Your Environment Does Not Need ‘Sudo’ So Stop Using It!
As I continue to visit StackExchange and the infamous Stack Overflow to find quick answers to obscure errors, I continue to see the constant advise to Linux and OSX users, “use sudo” before your commands. For every time I read these words I grit my teeth, grind them, and clinch my fist wishing I could meet the face of these ignorant sheeple through my screen with my fist. While this may seem very overly dramatic, what would your reaction be to anyone telling you to inadvertently destroy your system, or leaving a ticking timebomb on your laptop? Let’s reflect upon this, as well as the alternatives.
Sudo and Security
First and foremost sudo has been an administrator’s nightmare, and something many of us thought would disappear after 2005 when it was common knowledge to never use sudo due to the large security risk that came with its use. While Linux and BSD’s (FreeBSD being the meat of OSX) security relies on their strong kernels, strong walls of protection via services, and obscurity, the main security feature is that every user has their own password, as well as the root user who has the elevated privileges to alter the system files. For the longest time when you used OSX it required you to explicitly turn on the ability to access the root user via sudo. Aside from OSX’s flaw allowing anyone to gain this access without a password while logged in, it was not the easiest task for any attacker to get into a Linux and UNIX (BSD) system.
Why Sudo is a Flaw: Explanation
Unfortunately the biggest flaw with today’s systems are the users, especially those with very little knowledge and understanding of its security. With Ubuntu’s default sudo access to set today’s standard, root access is now accessed with a quick sudo command and the user’s password. If you haven’t caught on yet sudo allows anyone to access the entire system with a single password, instead of having the extra security provided by the root account’s own password. This means that any user with a weak password of their dog’s name, birthday, or some simple dictionary word has allowed their “secure system” to become extremely vulnerable. Perfect!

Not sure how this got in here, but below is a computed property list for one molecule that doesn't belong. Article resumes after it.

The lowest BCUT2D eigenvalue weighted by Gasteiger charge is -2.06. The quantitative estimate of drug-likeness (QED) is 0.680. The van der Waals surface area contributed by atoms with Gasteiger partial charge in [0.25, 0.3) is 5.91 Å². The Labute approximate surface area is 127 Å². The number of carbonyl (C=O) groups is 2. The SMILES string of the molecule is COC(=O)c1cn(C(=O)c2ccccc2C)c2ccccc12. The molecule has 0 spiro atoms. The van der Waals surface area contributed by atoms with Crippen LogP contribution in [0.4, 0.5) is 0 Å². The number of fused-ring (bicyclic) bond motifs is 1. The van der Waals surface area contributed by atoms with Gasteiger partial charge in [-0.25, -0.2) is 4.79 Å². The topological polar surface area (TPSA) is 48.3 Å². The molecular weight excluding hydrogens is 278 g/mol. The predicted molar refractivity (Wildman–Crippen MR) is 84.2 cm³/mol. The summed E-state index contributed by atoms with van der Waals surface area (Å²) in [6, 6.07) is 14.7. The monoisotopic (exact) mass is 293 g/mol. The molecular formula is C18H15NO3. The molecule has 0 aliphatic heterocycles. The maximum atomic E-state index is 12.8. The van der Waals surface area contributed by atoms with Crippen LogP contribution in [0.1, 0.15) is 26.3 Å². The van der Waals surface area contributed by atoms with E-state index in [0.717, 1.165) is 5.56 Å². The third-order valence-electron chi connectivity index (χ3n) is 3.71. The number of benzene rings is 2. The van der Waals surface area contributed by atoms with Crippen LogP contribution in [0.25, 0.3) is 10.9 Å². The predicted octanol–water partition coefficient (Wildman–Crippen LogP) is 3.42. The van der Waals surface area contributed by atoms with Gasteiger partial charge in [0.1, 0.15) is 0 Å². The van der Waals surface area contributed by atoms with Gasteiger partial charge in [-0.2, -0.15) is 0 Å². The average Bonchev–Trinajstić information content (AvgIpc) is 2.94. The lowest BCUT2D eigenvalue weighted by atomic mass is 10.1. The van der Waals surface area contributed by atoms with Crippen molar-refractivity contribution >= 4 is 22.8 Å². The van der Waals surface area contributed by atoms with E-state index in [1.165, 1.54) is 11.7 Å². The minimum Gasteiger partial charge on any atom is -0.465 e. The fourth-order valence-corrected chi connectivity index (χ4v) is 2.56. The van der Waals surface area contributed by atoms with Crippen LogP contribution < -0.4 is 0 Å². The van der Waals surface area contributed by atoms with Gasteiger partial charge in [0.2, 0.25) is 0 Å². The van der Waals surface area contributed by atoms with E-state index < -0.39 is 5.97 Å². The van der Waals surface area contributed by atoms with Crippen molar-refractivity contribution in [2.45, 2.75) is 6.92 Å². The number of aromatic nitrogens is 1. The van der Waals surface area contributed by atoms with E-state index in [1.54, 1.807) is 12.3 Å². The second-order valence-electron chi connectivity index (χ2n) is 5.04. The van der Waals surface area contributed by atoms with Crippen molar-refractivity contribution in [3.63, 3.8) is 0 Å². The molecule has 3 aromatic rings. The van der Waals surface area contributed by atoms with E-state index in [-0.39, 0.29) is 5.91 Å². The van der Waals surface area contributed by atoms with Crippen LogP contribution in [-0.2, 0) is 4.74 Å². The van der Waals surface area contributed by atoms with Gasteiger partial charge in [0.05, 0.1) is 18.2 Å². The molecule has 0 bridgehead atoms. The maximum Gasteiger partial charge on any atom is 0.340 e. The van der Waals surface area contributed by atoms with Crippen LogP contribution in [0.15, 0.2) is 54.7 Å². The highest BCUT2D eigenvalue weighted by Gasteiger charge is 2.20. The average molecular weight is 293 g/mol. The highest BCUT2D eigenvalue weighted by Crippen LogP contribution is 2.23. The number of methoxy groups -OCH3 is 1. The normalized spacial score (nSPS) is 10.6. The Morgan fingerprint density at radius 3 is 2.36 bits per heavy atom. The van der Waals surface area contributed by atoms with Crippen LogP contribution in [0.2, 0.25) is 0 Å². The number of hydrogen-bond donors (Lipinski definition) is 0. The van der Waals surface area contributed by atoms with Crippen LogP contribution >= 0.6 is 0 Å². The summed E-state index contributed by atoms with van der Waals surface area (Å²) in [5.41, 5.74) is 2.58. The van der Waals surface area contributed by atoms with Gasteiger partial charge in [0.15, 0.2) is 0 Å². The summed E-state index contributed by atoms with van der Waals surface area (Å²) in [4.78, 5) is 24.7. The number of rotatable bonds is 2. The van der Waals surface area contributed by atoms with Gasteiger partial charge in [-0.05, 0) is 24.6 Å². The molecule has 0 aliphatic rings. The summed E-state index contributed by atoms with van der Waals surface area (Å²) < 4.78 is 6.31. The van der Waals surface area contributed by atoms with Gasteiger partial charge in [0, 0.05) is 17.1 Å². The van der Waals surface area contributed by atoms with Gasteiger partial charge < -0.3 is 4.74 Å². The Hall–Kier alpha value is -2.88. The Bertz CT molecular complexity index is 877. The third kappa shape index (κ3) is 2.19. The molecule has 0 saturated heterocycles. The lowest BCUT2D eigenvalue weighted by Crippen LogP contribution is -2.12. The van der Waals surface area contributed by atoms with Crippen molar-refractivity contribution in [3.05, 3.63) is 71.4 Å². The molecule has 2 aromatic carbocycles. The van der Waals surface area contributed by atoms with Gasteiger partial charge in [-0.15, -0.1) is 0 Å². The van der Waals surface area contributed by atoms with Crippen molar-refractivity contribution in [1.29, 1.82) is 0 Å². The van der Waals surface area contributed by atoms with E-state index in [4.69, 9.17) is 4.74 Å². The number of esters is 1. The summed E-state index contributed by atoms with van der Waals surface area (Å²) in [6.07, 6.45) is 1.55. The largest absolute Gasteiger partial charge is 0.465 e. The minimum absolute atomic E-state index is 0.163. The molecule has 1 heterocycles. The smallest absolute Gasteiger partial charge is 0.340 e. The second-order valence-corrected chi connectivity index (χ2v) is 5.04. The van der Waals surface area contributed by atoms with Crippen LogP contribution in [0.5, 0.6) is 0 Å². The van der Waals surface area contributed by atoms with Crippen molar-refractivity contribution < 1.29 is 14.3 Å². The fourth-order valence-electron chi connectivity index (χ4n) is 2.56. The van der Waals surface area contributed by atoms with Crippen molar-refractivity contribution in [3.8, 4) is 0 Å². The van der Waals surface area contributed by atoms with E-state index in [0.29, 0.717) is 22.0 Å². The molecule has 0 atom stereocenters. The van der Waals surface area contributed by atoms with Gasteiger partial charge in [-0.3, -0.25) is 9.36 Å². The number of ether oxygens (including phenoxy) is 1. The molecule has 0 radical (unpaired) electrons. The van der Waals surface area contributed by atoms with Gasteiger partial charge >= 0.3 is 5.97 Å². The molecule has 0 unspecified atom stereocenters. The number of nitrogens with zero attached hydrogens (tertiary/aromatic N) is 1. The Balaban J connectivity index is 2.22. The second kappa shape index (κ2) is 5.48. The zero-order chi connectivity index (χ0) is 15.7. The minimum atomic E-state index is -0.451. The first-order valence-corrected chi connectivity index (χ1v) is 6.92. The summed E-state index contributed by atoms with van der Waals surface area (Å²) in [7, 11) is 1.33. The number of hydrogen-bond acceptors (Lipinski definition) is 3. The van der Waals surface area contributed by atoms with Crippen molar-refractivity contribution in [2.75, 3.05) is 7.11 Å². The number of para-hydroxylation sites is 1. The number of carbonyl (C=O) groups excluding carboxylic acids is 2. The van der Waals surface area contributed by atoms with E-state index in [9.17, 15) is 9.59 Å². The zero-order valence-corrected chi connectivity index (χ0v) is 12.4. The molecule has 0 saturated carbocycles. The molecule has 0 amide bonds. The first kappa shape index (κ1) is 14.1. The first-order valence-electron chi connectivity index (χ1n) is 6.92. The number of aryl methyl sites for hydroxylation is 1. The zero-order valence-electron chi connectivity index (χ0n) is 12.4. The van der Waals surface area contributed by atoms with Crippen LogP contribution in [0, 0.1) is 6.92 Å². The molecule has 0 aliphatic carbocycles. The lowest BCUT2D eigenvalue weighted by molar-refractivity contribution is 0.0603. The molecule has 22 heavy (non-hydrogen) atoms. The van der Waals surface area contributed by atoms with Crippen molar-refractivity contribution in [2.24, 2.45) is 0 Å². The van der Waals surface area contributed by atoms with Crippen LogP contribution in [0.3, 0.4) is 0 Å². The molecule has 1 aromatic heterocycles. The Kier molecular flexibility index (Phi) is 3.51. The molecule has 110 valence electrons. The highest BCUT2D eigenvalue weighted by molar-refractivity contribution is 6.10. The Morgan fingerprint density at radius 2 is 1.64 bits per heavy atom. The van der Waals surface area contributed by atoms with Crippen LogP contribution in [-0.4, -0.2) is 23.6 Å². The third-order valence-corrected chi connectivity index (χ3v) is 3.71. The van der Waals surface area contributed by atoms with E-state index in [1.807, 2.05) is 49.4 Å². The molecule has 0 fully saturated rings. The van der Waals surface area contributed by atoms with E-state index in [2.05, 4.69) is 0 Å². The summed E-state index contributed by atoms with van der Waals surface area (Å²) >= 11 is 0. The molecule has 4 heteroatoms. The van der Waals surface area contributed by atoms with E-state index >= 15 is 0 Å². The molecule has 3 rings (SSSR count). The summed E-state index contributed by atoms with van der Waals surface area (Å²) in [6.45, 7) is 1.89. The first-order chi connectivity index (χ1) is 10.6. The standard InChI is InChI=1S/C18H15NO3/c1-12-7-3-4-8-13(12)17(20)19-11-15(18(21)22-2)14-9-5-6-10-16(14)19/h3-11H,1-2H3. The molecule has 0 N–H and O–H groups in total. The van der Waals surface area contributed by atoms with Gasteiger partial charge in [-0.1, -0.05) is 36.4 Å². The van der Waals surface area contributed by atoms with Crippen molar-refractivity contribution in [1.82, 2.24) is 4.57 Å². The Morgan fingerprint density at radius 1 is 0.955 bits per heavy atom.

Note: There are some ways to secure sudo’s ability, but that goes outside of the scope of this article
Sudo, Files, and Folders, Oh Gawd
One of the main reasons for root access is to protect the local system files. If you are running commands, and altering projects, your system’s files and folders are no longer safe at all; you can literally wipe out your entire system with a mis-typed command. This is also the reason I become so furious when I read people suggesting to use the rf flags in conjunction with the rm (remove file) command.
Using ‘rm’ Responsibly
Does anyone know what the r and f flags do in conjunction with rm? First off r tells the rm to remove files recursively, meaning it will traverse the folders in the target directory deleting everything it finds. When removing projects, that does everything you need, right? Exactly, it does! So why would you need the f flag? Short answer, you don’t. The f flag tells rm to force the removal of any file that needs special permission to be deleted.
These sorts of permissions are rarely needed for much more than system files, but using the f flag is telling rm to say “f@%k it” and delete them anyways, because you are forcing the deletion of these files. Match that with the r flag and you could end up in some serious trouble. Awesome huh?
Here is an example of where this can be a disastrous issue. If you ever type in the command:
# sudo rm -rf /home/username/dev/projectname
After getting use to typing this out enough times, you may find yourself typing so fast, and the next thing you know you have added an extra space after the f flag, and type this instead:
# sudo rm -rf / home/username/dev/projectname